Iranians Get Their First Look at Shah’s Favorite Palace
Two old gardeners leaned on an ornamental lamppost and smiled at the crowd of Iranians filing into the ousted shah’s favorite palace.
“This really makes me happy,” one of them said. “Before, this whole place was just for five people. We had to keep out of sight.
“Now it belongs to everybody and I can stand here watching the people, and nobody can order me not to.”
Seven years after the 1979 revolution that threw out Shah Mohammed Reza Pahlavi, Iranian authorities have decided to open up the Niavaran Palace, where the shah and his family lived in the cool of north Tehran for nine months of the year.
The doors opened to the public this month, officially to display the “spendthrift and ceremonial life” of the late shah, who died in exile in Egypt in 1980.
The square, stone-faced palace and 50 acres of wooded lawns and rose beds have been kept in immaculate condition, just the way they were on the morning in January, 1979, when the shah and his family fled.
Local militia protected Niavaran’s priceless contents from the mobs, and Iran’s conscientious museum service now manages the palace. Many of the shah’s gardeners and retainers still work there.
Revolutionary police in crumpled fatigues guard the iron gates, oblivious to rusting closed-circuit TV cameras surrendered by the frightened remnants of the shah’s guard.
27 Months of Cataloguing
The militia stood guard as officials spent 27 months cataloguing everything inside, including Sevres porcelain, Czech chandeliers, Gobelin tapestries, antique Persian silk carpets valued at up to $2 million and manuscripts worth $3 million.
Crowds have waited in line for hours, paying 100 rials (about $1) to see how the Pahlavis lived. Some seemed disappointed that the seven-bedroom palace was not more opulent.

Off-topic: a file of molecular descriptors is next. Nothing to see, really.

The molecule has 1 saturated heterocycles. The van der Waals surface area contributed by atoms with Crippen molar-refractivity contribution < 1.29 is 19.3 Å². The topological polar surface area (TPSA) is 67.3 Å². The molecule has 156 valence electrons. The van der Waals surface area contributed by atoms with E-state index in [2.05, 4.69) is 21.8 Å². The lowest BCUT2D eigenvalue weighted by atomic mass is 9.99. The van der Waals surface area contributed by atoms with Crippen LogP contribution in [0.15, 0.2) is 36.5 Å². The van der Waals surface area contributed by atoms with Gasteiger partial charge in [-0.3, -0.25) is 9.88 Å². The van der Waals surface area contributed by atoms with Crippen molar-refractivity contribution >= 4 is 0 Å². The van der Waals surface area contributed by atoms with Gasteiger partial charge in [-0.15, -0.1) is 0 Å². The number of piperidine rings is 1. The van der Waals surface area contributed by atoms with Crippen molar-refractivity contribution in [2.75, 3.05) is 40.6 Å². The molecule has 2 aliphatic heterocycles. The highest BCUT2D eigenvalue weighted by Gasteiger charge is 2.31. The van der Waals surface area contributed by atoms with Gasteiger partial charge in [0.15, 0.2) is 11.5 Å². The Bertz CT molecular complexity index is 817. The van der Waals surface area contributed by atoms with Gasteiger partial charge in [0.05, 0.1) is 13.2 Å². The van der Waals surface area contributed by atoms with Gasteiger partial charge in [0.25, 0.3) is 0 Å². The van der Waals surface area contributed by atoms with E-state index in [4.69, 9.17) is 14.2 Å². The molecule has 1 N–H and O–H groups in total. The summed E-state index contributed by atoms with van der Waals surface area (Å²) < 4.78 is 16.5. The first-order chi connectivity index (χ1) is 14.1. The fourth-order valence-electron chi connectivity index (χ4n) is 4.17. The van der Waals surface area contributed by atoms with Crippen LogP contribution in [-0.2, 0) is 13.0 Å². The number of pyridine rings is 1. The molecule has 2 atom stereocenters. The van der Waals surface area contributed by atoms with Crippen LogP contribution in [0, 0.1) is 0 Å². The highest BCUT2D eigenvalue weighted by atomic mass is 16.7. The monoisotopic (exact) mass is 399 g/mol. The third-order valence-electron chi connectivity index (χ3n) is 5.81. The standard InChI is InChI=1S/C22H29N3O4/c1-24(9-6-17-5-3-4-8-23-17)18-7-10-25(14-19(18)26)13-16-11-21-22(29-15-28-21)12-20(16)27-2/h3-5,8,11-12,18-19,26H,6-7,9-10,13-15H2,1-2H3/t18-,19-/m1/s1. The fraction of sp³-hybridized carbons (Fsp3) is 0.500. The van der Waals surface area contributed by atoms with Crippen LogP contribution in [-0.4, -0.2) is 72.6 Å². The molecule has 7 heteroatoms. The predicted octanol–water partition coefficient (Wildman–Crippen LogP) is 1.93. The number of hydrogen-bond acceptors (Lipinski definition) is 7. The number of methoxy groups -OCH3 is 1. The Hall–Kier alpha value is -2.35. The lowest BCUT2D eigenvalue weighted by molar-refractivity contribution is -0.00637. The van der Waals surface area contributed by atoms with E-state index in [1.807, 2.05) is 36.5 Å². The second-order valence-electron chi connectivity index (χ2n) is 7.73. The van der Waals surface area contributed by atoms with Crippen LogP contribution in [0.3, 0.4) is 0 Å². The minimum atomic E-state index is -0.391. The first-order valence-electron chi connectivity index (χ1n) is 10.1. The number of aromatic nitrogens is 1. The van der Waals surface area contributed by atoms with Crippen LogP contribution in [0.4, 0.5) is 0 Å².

Guides explained that many precious items were not on display, including a gold telephone from the shah’s desk and gold bathroom taps.
These and other other valuable artifacts were moved to the Central Bank, they said.
Built as Guest House
“This is just one part of what the shah robbed from this country,” a turbaned Shia Muslim clergyman said. “Compare this palace with the small rented house of Imam Khomeini.”
It was the Ayatollah Ruhollah Khomeini who led the Islamic revolution that toppled the Pahlavi dynasty from the Peacock Throne.
The palace lacks individual style, possibly because it was originally built as a government guest house.
The shah’s wife, Farah, chose a formal French style for the interior, built around a large two-story hall. Her bedroom looks like a miniature Versailles, with antique French furniture and a gold brocade cover on a canopied bed.
150 Dress Uniforms
Paris decorator Mercier Freres did the shah’s bedroom next door in the same style. But curiously his bed was set into a deep recess in the wall and shut off with a thick blue curtain.
His passion for military clothing was shown in a nearby wood-and-glass paneled room, where some 150 dress uniforms still hung in mothballs.
A brass plaque labeled it the “dressing room of the annihilated shah.”
Large portraits of the shah and his family--his relatives are in exile in France and the United States--have been left just where they hung on the walls.
But a small picture of Khomeini on the hall table of Niavaran Palace shows who is now in charge.
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